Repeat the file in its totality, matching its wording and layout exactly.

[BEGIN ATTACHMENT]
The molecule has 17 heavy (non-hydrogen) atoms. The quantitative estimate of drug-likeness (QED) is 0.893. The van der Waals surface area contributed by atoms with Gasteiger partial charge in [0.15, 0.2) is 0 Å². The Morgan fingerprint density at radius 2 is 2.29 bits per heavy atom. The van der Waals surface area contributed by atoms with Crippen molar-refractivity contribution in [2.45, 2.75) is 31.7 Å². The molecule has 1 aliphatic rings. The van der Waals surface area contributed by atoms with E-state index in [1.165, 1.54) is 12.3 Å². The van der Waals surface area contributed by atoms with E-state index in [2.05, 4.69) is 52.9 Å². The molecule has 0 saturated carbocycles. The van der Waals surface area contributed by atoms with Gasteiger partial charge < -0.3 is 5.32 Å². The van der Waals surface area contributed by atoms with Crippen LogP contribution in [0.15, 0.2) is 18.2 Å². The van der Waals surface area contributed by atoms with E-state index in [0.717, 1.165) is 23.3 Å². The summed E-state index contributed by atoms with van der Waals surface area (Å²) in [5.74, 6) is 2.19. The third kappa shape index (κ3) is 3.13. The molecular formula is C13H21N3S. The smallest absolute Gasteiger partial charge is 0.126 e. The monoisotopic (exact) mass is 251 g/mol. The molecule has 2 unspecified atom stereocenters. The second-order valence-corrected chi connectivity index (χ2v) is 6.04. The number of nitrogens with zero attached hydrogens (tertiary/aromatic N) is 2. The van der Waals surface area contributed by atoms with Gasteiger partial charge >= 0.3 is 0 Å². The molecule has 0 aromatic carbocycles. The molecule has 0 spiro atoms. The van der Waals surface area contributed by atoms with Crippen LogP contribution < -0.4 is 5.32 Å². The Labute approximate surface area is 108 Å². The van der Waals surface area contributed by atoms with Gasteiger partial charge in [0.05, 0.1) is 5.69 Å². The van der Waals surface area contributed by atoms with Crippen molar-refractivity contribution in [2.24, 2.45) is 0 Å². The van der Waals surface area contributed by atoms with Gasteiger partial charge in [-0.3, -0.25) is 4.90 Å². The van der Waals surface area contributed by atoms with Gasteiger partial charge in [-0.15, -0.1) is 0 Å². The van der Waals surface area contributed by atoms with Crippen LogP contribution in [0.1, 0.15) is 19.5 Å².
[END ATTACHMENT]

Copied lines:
The molecule has 17 heavy (non-hydrogen) atoms. The quantitative estimate of drug-likeness (QED) is 0.893. The van der Waals surface area contributed by atoms with Gasteiger partial charge in [0.15, 0.2) is 0 Å². The Morgan fingerprint density at radius 2 is 2.29 bits per heavy atom. The van der Waals surface area contributed by atoms with Crippen molar-refractivity contribution in [2.45, 2.75) is 31.7 Å². The molecule has 1 aliphatic rings. The van der Waals surface area contributed by atoms with E-state index in [1.165, 1.54) is 12.3 Å². The van der Waals surface area contributed by atoms with E-state index in [2.05, 4.69) is 52.9 Å². The molecule has 0 saturated carbocycles. The van der Waals surface area contributed by atoms with Gasteiger partial charge < -0.3 is 5.32 Å². The van der Waals surface area contributed by atoms with Crippen LogP contribution in [0.15, 0.2) is 18.2 Å². The van der Waals surface area contributed by atoms with E-state index in [0.717, 1.165) is 23.3 Å². The summed E-state index contributed by atoms with van der Waals surface area (Å²) in [5.74, 6) is 2.19. The third kappa shape index (κ3) is 3.13. The molecular formula is C13H21N3S. The smallest absolute Gasteiger partial charge is 0.126 e. The monoisotopic (exact) mass is 251 g/mol. The molecule has 2 unspecified atom stereocenters. The second-order valence-corrected chi connectivity index (χ2v) is 6.04. The number of nitrogens with zero attached hydrogens (tertiary/aromatic N) is 2. The van der Waals surface area contributed by atoms with Gasteiger partial charge >= 0.3 is 0 Å². The molecule has 0 aromatic carbocycles. The molecule has 0 spiro atoms. The van der Waals surface area contributed by atoms with Crippen LogP contribution < -0.4 is 5.32 Å². The Labute approximate surface area is 108 Å². The van der Waals surface area contributed by atoms with Gasteiger partial charge in [0.05, 0.1) is 5.69 Å². The van der Waals surface area contributed by atoms with Crippen molar-refractivity contribution in [2.24, 2.45) is 0 Å². The van der Waals surface area contributed by atoms with Gasteiger partial charge in [-0.3, -0.25) is 4.90 Å². The van der Waals surface area contributed by atoms with Gasteiger partial charge in [-0.15, -0.1) is 0 Å². The van der Waals surface area contributed by atoms with Crippen LogP contribution in [0.1, 0.15) is 19.5 Å².